BY BRIAN BYRNE
IT’S a sign of the number of electrified cars that I’m getting these days that I have had a dedicated power point installed at my front door so I can hook them up for charging. Not a wallbox, which would represent an unwarranted investment for me, but a 13A wired independently and directly to the house system.
Why is that important? It means that while it would take ages to fully charge a pure electric car from empty from such a point, I nevertheless can get a good sense of how it works in everyday use. Electric cars work best when plugged in whenever not being driven.
So, given my normal use of a car from my home, I found that I could almost always leave with a full ‘tank’ of charge each morning, not having to worry about range for the day. Even the 13A link topped the Honda e off in a couple of hours or so, not even needing an overnight, as I had rarely used even half of the battery’s charge.
The Honda e has been designed from the first as an urban personal transport option, with the ‘up to 220kms’ rated range and the battery size built around that concept. When every other maker has been upping range to at least 350kms, that might seem strange.
But in an urban use nothing like that extended range would be required, ever. As I have noted before, in ‘fuelling’ terms, we use an electric car quite differently to an ordinary ICE-powered one.
The retro square and practical shape, with design elements that bring it closer to tomorrow, makes it a quite charming small car. It smiles, you might say, and makes you smile.
The interior has its own tilt at Starship Enterprise, with a digital screen which runs the full width of the dashboard, each end being screens linked to cameras on the doors instead of mirrors. It is amazing how quickly one gets used to non-mirrors. The information on the dashboard itself is very customisable, with a sometimes bewildering range of options. But basically you can have, for instance, navigation in one area, radio in the other, and lots of virtual buttons to move screens around.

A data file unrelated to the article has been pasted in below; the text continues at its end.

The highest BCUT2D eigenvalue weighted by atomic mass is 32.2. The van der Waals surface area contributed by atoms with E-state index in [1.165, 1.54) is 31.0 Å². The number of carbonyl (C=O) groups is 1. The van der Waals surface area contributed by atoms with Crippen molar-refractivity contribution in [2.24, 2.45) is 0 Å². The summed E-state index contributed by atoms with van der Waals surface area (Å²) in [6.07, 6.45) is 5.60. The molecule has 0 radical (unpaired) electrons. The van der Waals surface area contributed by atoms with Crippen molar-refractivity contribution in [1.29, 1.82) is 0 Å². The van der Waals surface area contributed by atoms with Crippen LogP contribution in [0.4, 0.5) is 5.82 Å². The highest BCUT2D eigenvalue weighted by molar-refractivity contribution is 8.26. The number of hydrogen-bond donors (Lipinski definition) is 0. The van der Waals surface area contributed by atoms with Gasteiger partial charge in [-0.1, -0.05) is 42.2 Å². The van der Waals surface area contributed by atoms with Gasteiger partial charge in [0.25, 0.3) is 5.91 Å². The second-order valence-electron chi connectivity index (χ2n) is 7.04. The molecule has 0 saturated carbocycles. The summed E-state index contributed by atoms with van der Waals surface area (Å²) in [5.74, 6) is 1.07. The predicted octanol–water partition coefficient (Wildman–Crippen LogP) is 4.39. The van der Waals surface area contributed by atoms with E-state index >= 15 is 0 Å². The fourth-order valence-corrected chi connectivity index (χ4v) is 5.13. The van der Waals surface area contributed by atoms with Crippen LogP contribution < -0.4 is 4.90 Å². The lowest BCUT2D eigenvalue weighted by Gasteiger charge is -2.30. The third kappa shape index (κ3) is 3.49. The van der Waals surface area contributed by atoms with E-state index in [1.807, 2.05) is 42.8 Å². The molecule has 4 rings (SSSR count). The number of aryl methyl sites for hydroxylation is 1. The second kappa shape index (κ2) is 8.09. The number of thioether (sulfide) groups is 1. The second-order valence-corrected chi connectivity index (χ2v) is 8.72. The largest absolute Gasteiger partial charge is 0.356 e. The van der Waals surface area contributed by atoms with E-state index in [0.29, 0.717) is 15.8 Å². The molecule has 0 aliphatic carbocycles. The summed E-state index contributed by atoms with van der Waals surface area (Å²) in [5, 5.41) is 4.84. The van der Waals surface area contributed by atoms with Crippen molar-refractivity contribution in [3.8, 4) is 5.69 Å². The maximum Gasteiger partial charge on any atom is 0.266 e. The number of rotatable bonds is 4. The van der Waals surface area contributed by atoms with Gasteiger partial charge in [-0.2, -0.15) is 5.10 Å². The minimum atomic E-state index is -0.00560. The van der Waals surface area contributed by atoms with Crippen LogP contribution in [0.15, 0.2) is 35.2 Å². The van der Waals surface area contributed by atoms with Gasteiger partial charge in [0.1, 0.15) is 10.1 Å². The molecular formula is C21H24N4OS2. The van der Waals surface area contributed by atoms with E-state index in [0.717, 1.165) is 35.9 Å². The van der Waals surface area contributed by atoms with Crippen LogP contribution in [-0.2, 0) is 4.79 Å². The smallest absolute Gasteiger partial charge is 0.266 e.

A problem, though — whatever you chose for the left side was actually too far from the driver’s eye to comfortably work with. Living with the system very quickly brought home the fact that there is an ergonomic limit to the practical width of infotainment screens, and they shouldn’t extend the full car width.
The car comes with the very latest in driver assist systems. Comfort details are also well in evidence, especially the seat heaters which at this time of the year we now appreciate so much (and which are the most economical way of keeping warm in an electric vehicle).
For me and my passenger the front seats offered plenty of room, though because of the standard glass roof in front, with retractable cover, the rear headroom isn’t quite enough for taller people. Still, the Honda e is not aimed at family transport, rather for urban singles and couples in any age bracket.
I found a full charge represented 178kms, but in normal use that would be extended by the stop-go regeneration which would be typical in town driving. But I also had the car in our coldest snap so far, and when I switched on in sub-zero conditions that range immediately slipped down to a nominal 130kms.
In practice, though, my various trips to neighbouring towns showed that, even in those cold days, the real range was going to be much closer to the original 170kms-ish. More than adequate.
The weather showed one other issue. The charging point is at the front of the bonnet, flat to the sky, and when the ‘gun’ is plugged in, the charging well is open to rain and snow. Snow I had to dig out on one of the mornings before I could unplug. I’d be coming up with some kind of cover to deal with this.
Otherwise, the Honda e did exactly what I expected, and more or less what Honda promised. Could be argued it’s a little expensive for the size, but there’s a lot of good stuff that comes with the cost.
What I like: Small can be beautiful, and silent.
Price: From €29,900.